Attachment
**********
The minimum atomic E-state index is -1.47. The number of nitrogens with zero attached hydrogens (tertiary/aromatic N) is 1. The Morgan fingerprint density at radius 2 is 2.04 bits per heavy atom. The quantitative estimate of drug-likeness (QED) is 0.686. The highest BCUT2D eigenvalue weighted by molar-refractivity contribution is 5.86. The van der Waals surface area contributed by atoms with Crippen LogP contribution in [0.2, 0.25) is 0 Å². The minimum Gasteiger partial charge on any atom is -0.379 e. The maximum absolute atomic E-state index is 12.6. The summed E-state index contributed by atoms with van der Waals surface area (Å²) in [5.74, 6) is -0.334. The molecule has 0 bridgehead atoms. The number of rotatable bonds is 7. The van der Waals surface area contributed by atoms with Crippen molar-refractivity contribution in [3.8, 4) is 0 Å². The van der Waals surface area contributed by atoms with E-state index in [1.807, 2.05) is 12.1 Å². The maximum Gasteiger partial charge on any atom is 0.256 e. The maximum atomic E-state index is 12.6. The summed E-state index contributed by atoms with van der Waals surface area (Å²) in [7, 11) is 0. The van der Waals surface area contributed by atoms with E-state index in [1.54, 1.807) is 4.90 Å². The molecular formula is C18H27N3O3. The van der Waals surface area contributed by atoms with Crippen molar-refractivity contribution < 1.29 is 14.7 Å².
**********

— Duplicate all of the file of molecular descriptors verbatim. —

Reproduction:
The minimum atomic E-state index is -1.47. The number of nitrogens with zero attached hydrogens (tertiary/aromatic N) is 1. The Morgan fingerprint density at radius 2 is 2.04 bits per heavy atom. The quantitative estimate of drug-likeness (QED) is 0.686. The highest BCUT2D eigenvalue weighted by molar-refractivity contribution is 5.86. The van der Waals surface area contributed by atoms with Crippen LogP contribution in [0.2, 0.25) is 0 Å². The minimum Gasteiger partial charge on any atom is -0.379 e. The maximum absolute atomic E-state index is 12.6. The summed E-state index contributed by atoms with van der Waals surface area (Å²) in [5.74, 6) is -0.334. The molecule has 0 bridgehead atoms. The number of rotatable bonds is 7. The van der Waals surface area contributed by atoms with Crippen molar-refractivity contribution in [3.8, 4) is 0 Å². The van der Waals surface area contributed by atoms with E-state index in [1.807, 2.05) is 12.1 Å². The maximum Gasteiger partial charge on any atom is 0.256 e. The maximum atomic E-state index is 12.6. The summed E-state index contributed by atoms with van der Waals surface area (Å²) in [7, 11) is 0. The van der Waals surface area contributed by atoms with E-state index in [1.54, 1.807) is 4.90 Å². The molecular formula is C18H27N3O3. The van der Waals surface area contributed by atoms with Crippen molar-refractivity contribution < 1.29 is 14.7 Å².